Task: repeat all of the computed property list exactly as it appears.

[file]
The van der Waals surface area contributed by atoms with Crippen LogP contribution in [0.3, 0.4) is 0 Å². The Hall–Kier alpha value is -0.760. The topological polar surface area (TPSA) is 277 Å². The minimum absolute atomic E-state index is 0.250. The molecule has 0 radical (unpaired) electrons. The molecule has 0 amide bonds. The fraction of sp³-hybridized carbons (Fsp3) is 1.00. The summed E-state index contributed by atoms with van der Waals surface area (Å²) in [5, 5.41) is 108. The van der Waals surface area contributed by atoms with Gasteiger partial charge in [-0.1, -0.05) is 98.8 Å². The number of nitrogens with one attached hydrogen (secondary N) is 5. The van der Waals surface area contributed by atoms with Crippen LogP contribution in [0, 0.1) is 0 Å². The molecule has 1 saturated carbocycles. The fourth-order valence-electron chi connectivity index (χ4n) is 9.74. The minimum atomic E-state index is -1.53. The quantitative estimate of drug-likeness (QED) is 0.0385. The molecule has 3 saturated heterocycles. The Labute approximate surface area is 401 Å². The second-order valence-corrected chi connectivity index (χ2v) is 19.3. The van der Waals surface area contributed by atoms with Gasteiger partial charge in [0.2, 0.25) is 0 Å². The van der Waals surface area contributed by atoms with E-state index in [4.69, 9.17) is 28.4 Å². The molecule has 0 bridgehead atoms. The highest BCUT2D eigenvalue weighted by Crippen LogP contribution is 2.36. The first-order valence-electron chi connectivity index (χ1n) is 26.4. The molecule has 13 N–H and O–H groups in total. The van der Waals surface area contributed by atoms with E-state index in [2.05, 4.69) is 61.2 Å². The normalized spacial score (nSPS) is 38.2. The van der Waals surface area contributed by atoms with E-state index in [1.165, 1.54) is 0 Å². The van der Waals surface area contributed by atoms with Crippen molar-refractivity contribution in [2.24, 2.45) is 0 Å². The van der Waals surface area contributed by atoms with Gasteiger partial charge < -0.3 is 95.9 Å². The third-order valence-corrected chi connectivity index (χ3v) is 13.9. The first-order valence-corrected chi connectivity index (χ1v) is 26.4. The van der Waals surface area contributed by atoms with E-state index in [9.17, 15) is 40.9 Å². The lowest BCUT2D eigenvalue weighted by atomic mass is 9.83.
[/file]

The van der Waals surface area contributed by atoms with Crippen LogP contribution in [0.3, 0.4) is 0 Å². The Hall–Kier alpha value is -0.760. The topological polar surface area (TPSA) is 277 Å². The minimum absolute atomic E-state index is 0.250. The molecule has 0 radical (unpaired) electrons. The molecule has 0 amide bonds. The fraction of sp³-hybridized carbons (Fsp3) is 1.00. The summed E-state index contributed by atoms with van der Waals surface area (Å²) in [5, 5.41) is 108. The van der Waals surface area contributed by atoms with Gasteiger partial charge in [-0.1, -0.05) is 98.8 Å². The number of nitrogens with one attached hydrogen (secondary N) is 5. The van der Waals surface area contributed by atoms with Crippen LogP contribution in [0, 0.1) is 0 Å². The molecule has 1 saturated carbocycles. The fourth-order valence-electron chi connectivity index (χ4n) is 9.74. The minimum atomic E-state index is -1.53. The quantitative estimate of drug-likeness (QED) is 0.0385. The molecule has 3 saturated heterocycles. The Labute approximate surface area is 401 Å². The second-order valence-corrected chi connectivity index (χ2v) is 19.3. The van der Waals surface area contributed by atoms with Gasteiger partial charge in [0.2, 0.25) is 0 Å². The van der Waals surface area contributed by atoms with E-state index in [4.69, 9.17) is 28.4 Å². The molecule has 0 bridgehead atoms. The highest BCUT2D eigenvalue weighted by Crippen LogP contribution is 2.36. The first-order valence-electron chi connectivity index (χ1n) is 26.4. The molecule has 13 N–H and O–H groups in total. The van der Waals surface area contributed by atoms with E-state index in [2.05, 4.69) is 61.2 Å². The normalized spacial score (nSPS) is 38.2. The van der Waals surface area contributed by atoms with E-state index in [1.165, 1.54) is 0 Å². The van der Waals surface area contributed by atoms with Crippen molar-refractivity contribution in [2.24, 2.45) is 0 Å². The van der Waals surface area contributed by atoms with Gasteiger partial charge < -0.3 is 95.9 Å². The third-order valence-corrected chi connectivity index (χ3v) is 13.9. The first-order valence-corrected chi connectivity index (χ1v) is 26.4. The van der Waals surface area contributed by atoms with E-state index in [9.17, 15) is 40.9 Å². The lowest BCUT2D eigenvalue weighted by atomic mass is 9.83.